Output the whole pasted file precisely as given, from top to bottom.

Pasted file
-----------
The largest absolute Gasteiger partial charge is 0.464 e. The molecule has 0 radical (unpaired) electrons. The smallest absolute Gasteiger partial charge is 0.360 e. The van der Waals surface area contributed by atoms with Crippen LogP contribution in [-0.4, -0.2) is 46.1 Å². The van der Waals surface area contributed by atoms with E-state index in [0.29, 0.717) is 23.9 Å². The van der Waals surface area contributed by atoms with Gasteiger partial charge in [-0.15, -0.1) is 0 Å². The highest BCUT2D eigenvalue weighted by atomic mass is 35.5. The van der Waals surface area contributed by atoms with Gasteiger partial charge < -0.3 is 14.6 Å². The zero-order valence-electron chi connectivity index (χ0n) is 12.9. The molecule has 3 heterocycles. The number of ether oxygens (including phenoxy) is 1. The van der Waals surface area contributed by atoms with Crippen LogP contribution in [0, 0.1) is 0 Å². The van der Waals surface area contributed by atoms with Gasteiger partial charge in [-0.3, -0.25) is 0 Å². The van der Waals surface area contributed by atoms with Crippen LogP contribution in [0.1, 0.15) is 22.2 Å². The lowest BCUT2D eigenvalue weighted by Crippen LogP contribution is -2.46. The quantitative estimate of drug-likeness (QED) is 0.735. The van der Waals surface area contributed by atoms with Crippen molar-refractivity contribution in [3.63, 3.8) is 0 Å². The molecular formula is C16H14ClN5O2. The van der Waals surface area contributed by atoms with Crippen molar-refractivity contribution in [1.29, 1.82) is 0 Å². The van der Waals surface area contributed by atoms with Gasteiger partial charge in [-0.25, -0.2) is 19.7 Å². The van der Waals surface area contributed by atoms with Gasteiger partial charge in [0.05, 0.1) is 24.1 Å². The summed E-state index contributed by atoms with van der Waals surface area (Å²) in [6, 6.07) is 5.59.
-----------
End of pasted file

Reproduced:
The largest absolute Gasteiger partial charge is 0.464 e. The molecule has 0 radical (unpaired) electrons. The smallest absolute Gasteiger partial charge is 0.360 e. The van der Waals surface area contributed by atoms with Crippen LogP contribution in [-0.4, -0.2) is 46.1 Å². The van der Waals surface area contributed by atoms with E-state index in [0.29, 0.717) is 23.9 Å². The van der Waals surface area contributed by atoms with Gasteiger partial charge in [-0.15, -0.1) is 0 Å². The highest BCUT2D eigenvalue weighted by atomic mass is 35.5. The van der Waals surface area contributed by atoms with Gasteiger partial charge < -0.3 is 14.6 Å². The zero-order valence-electron chi connectivity index (χ0n) is 12.9. The molecule has 3 heterocycles. The number of ether oxygens (including phenoxy) is 1. The van der Waals surface area contributed by atoms with Crippen LogP contribution in [0, 0.1) is 0 Å². The van der Waals surface area contributed by atoms with Gasteiger partial charge in [-0.3, -0.25) is 0 Å². The van der Waals surface area contributed by atoms with Crippen LogP contribution in [0.1, 0.15) is 22.2 Å². The lowest BCUT2D eigenvalue weighted by Crippen LogP contribution is -2.46. The quantitative estimate of drug-likeness (QED) is 0.735. The van der Waals surface area contributed by atoms with Crippen molar-refractivity contribution in [3.63, 3.8) is 0 Å². The molecular formula is C16H14ClN5O2. The van der Waals surface area contributed by atoms with Crippen molar-refractivity contribution in [1.29, 1.82) is 0 Å². The van der Waals surface area contributed by atoms with Gasteiger partial charge in [-0.25, -0.2) is 19.7 Å². The van der Waals surface area contributed by atoms with Gasteiger partial charge in [0.05, 0.1) is 24.1 Å². The summed E-state index contributed by atoms with van der Waals surface area (Å²) in [6, 6.07) is 5.59.